By Joseph J. Airdo

Late, famed film critic Roger Ebert once said each film is only as good as its villain. “Since the heroes and the gimmicks tend to repeat from film to film, only a great villain can transform a good try into a triumph.”

Ebert would likely have loved the new dark comedy “Villains,” as it blurs the lines between who we consider true villains. As a result, not only are there plenty of tension and laughs but there is also a great deal of genuine shock and awe, drawing you to the edge of your seat with each passing scene. There are no gimmicks here—just good, old-fashioned, inspired storytelling that features more gray area than boring black and white.

Bill Skarsgard—who is most widely known for his portrayal as Pennywise in “It”—and Maika Monroe play Mickey and Jules, lovers who rob a series of convenience stores before heading southbound for a fresh start in Florida. However, the one thing that they forget to pick up at the last convenience stores they hit is a full tank of gas. Therefore, when their car dies in the middle of nowhere, the duo begins to panic—until Jules spots a lone mailbox that means a house is nearby.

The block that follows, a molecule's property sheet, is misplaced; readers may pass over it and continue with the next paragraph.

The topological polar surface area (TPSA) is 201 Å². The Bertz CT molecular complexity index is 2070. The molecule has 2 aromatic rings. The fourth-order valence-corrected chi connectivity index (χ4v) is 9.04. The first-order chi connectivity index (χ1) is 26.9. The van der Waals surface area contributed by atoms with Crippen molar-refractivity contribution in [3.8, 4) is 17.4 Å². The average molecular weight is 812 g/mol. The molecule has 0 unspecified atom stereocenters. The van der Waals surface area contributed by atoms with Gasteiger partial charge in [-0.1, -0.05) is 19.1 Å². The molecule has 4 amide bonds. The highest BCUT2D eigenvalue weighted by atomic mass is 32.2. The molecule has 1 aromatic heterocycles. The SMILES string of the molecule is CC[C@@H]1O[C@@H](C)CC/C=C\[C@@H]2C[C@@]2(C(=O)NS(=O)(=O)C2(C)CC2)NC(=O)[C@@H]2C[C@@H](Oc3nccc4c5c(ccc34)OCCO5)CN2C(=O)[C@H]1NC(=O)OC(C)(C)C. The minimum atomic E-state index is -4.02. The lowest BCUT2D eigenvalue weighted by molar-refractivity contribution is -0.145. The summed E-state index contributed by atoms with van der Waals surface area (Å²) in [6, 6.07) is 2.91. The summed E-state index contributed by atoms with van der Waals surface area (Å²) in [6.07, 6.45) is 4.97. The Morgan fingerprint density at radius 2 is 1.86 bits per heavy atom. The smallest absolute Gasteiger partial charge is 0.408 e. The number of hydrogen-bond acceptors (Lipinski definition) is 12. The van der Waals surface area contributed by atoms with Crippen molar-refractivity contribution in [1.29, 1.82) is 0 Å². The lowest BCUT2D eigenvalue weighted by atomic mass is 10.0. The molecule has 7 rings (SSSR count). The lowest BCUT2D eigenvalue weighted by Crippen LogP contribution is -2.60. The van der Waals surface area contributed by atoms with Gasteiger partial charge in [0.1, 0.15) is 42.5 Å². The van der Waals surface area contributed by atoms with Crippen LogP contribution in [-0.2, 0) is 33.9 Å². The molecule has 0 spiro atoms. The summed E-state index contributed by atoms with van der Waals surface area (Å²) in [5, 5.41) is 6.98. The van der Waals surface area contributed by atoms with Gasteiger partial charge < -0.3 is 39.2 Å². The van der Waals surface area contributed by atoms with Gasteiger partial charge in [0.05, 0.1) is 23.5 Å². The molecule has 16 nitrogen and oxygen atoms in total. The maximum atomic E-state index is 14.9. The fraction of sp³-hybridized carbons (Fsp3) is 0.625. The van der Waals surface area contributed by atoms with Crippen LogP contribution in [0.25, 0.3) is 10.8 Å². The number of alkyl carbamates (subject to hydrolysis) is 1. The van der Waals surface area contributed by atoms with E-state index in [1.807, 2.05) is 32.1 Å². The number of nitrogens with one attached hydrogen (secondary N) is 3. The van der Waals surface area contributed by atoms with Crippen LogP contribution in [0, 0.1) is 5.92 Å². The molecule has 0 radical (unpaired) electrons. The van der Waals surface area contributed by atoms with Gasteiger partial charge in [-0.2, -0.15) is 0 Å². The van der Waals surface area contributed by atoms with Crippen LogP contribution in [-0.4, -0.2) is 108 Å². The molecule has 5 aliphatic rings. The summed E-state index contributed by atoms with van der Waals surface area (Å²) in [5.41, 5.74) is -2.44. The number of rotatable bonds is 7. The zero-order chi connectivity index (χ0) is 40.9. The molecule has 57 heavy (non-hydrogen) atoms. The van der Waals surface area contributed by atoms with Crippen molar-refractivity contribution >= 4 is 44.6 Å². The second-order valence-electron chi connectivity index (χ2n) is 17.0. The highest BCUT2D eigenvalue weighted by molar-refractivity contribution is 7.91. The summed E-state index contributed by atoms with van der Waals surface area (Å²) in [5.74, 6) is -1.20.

Once at the house, they look for a new set of wheels but end up having to break into the empty home to locate some keys. As they explore the residence they unexpectedly come across a dark secret, just as the seemingly sweet-as-pie homeowners (Jeffrey Donovan and Kyra Sedgwick) arrive. Mickey and Jules believe they have the upper hand but quickly discover that their hosts will do anything to keep their secret—or them—from getting out of the house.

Written and directed by Dan Berk and Robert Olsen, “Villains” is a fun little independent film that almost feels as though it could be successfully adapted into a stage play. The surprises themselves are extremely exciting—which is why this writer refuses to reveal the aforementioned dark secret or how things ultimately play out as a result—but the film’s four leads really bring the whole thing to life and set it on fire.

Each of the four actors is remarkable but Skarsgard shines brightest, showing off his comedic chops in a role in which his face is not hidden with a bunch of makeup. His frantic portrayal leads to a lot of laughs, and it is difficult not to root for Mickey and Jules—even if they do start the movie off as pretty shameful human beings.

I kept waiting for something supernatural to happen and spoil the fun, as is suggested by the initial encounter with the homeowners’ secret. Fortunately, “Villains” plays out in a much more straight-forward manner—except for when things get fuzzy as to who we should consider the heroes and who we should consider villains.

There are a couple of loose ends that Berk and Olsen fail to tie up before all is said and done but that does not stop the viewer from having an absolute blast along the way. “Villains” may be a small and brief motion picture, but it packs one heck of an entertainment punch.